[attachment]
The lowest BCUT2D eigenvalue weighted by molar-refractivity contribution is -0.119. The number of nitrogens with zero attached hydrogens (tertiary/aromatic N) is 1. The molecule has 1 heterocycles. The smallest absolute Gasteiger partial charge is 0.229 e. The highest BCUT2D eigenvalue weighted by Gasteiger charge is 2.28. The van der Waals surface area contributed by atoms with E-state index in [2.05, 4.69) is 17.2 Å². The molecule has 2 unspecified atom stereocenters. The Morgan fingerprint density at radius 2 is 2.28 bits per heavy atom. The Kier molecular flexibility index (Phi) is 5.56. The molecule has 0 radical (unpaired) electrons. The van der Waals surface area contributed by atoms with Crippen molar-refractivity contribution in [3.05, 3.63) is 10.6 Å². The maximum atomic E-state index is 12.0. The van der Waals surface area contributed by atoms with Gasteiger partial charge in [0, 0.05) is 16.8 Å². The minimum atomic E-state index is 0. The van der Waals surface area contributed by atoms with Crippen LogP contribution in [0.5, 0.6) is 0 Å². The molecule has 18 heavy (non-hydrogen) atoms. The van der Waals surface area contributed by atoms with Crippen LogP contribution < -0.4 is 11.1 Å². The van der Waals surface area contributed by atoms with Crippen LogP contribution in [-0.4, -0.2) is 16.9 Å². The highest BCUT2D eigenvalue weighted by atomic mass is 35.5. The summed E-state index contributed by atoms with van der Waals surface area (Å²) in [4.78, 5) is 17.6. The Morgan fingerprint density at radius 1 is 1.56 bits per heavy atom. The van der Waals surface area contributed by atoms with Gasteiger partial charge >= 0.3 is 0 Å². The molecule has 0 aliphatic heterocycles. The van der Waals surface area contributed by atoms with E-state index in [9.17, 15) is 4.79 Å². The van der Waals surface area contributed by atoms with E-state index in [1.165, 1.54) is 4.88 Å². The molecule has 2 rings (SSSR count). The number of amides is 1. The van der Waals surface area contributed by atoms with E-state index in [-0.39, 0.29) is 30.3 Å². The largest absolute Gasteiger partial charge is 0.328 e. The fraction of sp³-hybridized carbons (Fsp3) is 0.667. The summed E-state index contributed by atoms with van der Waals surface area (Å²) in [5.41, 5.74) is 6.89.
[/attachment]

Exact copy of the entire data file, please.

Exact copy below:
The lowest BCUT2D eigenvalue weighted by molar-refractivity contribution is -0.119. The number of nitrogens with zero attached hydrogens (tertiary/aromatic N) is 1. The molecule has 1 heterocycles. The smallest absolute Gasteiger partial charge is 0.229 e. The highest BCUT2D eigenvalue weighted by Gasteiger charge is 2.28. The van der Waals surface area contributed by atoms with E-state index in [2.05, 4.69) is 17.2 Å². The molecule has 2 unspecified atom stereocenters. The Morgan fingerprint density at radius 2 is 2.28 bits per heavy atom. The Kier molecular flexibility index (Phi) is 5.56. The molecule has 0 radical (unpaired) electrons. The van der Waals surface area contributed by atoms with Crippen molar-refractivity contribution in [3.05, 3.63) is 10.6 Å². The maximum atomic E-state index is 12.0. The van der Waals surface area contributed by atoms with Gasteiger partial charge in [0, 0.05) is 16.8 Å². The minimum atomic E-state index is 0. The van der Waals surface area contributed by atoms with Crippen LogP contribution in [0.5, 0.6) is 0 Å². The molecule has 18 heavy (non-hydrogen) atoms. The van der Waals surface area contributed by atoms with Crippen LogP contribution < -0.4 is 11.1 Å². The van der Waals surface area contributed by atoms with Crippen LogP contribution in [-0.4, -0.2) is 16.9 Å². The highest BCUT2D eigenvalue weighted by atomic mass is 35.5. The summed E-state index contributed by atoms with van der Waals surface area (Å²) in [4.78, 5) is 17.6. The Morgan fingerprint density at radius 1 is 1.56 bits per heavy atom. The van der Waals surface area contributed by atoms with Gasteiger partial charge >= 0.3 is 0 Å². The molecule has 0 aliphatic heterocycles. The van der Waals surface area contributed by atoms with E-state index in [9.17, 15) is 4.79 Å². The van der Waals surface area contributed by atoms with E-state index in [1.165, 1.54) is 4.88 Å². The molecule has 2 rings (SSSR count). The number of amides is 1. The van der Waals surface area contributed by atoms with E-state index in [-0.39, 0.29) is 30.3 Å². The largest absolute Gasteiger partial charge is 0.328 e. The fraction of sp³-hybridized carbons (Fsp3) is 0.667. The summed E-state index contributed by atoms with van der Waals surface area (Å²) in [5.41, 5.74) is 6.89.